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WATCH: Richard Blanco Urges U.S. and Cuba to 'Heal Together' at Havana Embassy Reopening

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The gay Cuban-American poet read a moving poem at the historic occasion on Aug. 14

Cuban-American Richard Blanco read a moving poem, "Matters of the Sea," at the reopening of the U.S. embassy in Havana, Cuba, on Friday, Aug. 14.

The gay poet remarked how the event was a time for healing between the Caribbean nation and the United States since the countries, which had severed ties during the Cold War, restored diplomatic relations July 20.

Blanco came to wider public attention as the poet of Barack Obama's second inauguration, and he was commissioned by the U.S. State Department to write a poem to mark the occasion. Many saw the decision as a subtle message about tolerance and progressive American values directed at Cuban leaders. Blanco dedicated it to "the people of both our countries who believed that not even the sea can keep us from one another."

His words reminded listeners of the shared experiences of life and nature, as symbolized by the small stretch of ocean that separated the two nations.

"The sea doesn't matter. What matters is this: We all belong to the sea between us," he said.

He ended his oration with a call "to breathe together, to heal together."

Blanco had previously written about his experiences growing up as a gay Cuban-American in his memoir The Prince of Los Cocuyos. In the book, he struggles with his identity as a person from different worlds.

"I'm a little from everywhere," he told The Advocate after the memoir's release. "And aren't we all? At the end of the day, as you move more through life, you take little pieces of everything that you experience -- people we love, people we know, people we meet."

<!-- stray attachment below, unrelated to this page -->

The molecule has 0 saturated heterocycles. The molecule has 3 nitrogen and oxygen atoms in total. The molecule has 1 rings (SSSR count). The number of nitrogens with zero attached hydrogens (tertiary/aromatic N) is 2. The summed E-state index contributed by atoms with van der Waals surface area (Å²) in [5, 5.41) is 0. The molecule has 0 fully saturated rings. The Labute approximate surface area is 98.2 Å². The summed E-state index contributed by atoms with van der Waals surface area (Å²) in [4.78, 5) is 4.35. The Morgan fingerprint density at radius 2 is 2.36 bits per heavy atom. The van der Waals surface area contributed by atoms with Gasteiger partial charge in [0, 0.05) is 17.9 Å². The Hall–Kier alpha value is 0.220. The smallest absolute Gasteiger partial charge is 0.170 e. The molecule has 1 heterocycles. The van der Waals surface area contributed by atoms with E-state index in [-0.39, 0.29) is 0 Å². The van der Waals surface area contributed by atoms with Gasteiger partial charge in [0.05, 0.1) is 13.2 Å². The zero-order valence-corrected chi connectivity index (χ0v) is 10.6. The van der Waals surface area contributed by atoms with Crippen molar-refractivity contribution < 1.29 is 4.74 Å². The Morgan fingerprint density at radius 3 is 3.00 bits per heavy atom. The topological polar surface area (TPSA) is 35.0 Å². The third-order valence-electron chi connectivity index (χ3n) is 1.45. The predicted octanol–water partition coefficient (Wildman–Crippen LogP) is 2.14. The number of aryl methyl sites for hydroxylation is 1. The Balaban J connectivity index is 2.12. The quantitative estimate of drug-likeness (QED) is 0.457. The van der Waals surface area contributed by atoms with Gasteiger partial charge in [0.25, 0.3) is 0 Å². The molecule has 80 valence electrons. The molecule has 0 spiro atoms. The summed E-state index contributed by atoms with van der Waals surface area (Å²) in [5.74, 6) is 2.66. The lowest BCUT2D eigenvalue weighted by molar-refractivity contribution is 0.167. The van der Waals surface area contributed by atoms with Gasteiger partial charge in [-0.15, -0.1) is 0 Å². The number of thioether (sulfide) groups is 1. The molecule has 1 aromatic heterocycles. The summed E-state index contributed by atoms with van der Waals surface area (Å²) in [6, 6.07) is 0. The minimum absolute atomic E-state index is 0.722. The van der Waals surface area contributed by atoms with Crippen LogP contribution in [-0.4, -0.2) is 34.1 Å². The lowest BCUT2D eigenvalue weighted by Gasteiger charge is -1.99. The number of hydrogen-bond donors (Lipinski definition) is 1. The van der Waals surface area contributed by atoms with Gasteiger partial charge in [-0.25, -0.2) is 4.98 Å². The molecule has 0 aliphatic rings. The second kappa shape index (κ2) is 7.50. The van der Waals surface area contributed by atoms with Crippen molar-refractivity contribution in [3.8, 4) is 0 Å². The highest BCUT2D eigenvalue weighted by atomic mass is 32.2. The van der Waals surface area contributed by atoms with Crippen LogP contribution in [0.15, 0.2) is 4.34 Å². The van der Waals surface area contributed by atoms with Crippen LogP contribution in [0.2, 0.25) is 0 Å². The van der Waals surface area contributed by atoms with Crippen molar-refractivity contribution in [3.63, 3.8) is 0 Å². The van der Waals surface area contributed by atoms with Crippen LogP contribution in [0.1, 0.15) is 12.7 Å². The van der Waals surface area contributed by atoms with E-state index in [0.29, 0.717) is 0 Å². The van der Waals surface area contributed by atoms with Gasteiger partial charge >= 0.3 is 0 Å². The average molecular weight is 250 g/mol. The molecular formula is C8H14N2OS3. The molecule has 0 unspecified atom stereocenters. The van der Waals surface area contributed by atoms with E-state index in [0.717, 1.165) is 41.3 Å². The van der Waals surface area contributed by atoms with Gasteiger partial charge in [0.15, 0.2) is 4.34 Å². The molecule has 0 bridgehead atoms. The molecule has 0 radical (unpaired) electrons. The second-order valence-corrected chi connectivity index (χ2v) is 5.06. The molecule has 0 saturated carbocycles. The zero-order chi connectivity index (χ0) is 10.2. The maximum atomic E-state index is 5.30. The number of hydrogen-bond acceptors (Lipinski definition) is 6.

"History moves very slowly," said Blanco, who is an advocate for immigration-related causes. "Some of the same questions I've asked in my poetry and asked in my book are still some of the same questions that Whitman was asking. What is America? We may never have a final answer, or that answer keeps on changing. Look what's happened in the last 10, 15 years. If you really think about it, 10 years ago, I couldn't have been selected as inaugural poet. The country would not have been ready."

Matters of the Seawill be available in September as a bilingual chapbook.

Watch his reading below:

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Daniel Reynolds

Daniel Reynolds is the editor-in-chief of Out and an award-winning journalist who focuses on the intersection between entertainment and politics. This Jersey boy has now lived in Los Angeles for more than a decade.

Daniel Reynolds is the editor-in-chief of Out and an award-winning journalist who focuses on the intersection between entertainment and politics. This Jersey boy has now lived in Los Angeles for more than a decade.